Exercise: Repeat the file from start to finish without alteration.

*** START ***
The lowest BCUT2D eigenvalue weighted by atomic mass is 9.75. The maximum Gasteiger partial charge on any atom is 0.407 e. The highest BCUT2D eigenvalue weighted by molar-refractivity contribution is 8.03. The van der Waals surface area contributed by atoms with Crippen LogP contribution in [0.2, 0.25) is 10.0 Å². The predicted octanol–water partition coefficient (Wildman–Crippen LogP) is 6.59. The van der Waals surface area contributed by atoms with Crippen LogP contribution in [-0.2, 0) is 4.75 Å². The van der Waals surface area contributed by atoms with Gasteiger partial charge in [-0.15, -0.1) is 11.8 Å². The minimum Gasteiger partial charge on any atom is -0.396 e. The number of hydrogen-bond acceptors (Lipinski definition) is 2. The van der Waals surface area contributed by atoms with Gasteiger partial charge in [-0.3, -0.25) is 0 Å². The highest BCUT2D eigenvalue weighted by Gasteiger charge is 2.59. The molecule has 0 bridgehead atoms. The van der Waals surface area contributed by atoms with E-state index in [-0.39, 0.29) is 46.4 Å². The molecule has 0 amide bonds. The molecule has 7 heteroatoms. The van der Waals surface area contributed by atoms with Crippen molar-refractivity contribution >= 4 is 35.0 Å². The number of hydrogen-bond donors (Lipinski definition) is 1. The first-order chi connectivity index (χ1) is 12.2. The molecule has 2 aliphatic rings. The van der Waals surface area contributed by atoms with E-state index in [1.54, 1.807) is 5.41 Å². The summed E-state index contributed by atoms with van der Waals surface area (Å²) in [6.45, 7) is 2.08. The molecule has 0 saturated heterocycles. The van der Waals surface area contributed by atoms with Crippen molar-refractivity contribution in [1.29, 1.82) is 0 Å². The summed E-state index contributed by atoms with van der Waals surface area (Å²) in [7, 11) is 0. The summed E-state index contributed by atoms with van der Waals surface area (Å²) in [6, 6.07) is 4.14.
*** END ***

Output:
The lowest BCUT2D eigenvalue weighted by atomic mass is 9.75. The maximum Gasteiger partial charge on any atom is 0.407 e. The highest BCUT2D eigenvalue weighted by molar-refractivity contribution is 8.03. The van der Waals surface area contributed by atoms with Crippen LogP contribution in [0.2, 0.25) is 10.0 Å². The predicted octanol–water partition coefficient (Wildman–Crippen LogP) is 6.59. The van der Waals surface area contributed by atoms with Crippen LogP contribution in [-0.2, 0) is 4.75 Å². The van der Waals surface area contributed by atoms with Gasteiger partial charge in [-0.15, -0.1) is 11.8 Å². The minimum Gasteiger partial charge on any atom is -0.396 e. The number of hydrogen-bond acceptors (Lipinski definition) is 2. The van der Waals surface area contributed by atoms with Gasteiger partial charge in [-0.3, -0.25) is 0 Å². The highest BCUT2D eigenvalue weighted by Gasteiger charge is 2.59. The molecule has 0 bridgehead atoms. The van der Waals surface area contributed by atoms with E-state index in [-0.39, 0.29) is 46.4 Å². The molecule has 0 amide bonds. The molecule has 7 heteroatoms. The van der Waals surface area contributed by atoms with Crippen molar-refractivity contribution >= 4 is 35.0 Å². The number of hydrogen-bond donors (Lipinski definition) is 1. The first-order chi connectivity index (χ1) is 12.2. The molecule has 2 aliphatic rings. The van der Waals surface area contributed by atoms with E-state index in [1.54, 1.807) is 5.41 Å². The summed E-state index contributed by atoms with van der Waals surface area (Å²) in [6.45, 7) is 2.08. The molecule has 0 saturated heterocycles. The van der Waals surface area contributed by atoms with Crippen molar-refractivity contribution in [1.29, 1.82) is 0 Å². The summed E-state index contributed by atoms with van der Waals surface area (Å²) in [7, 11) is 0. The summed E-state index contributed by atoms with van der Waals surface area (Å²) in [6, 6.07) is 4.14.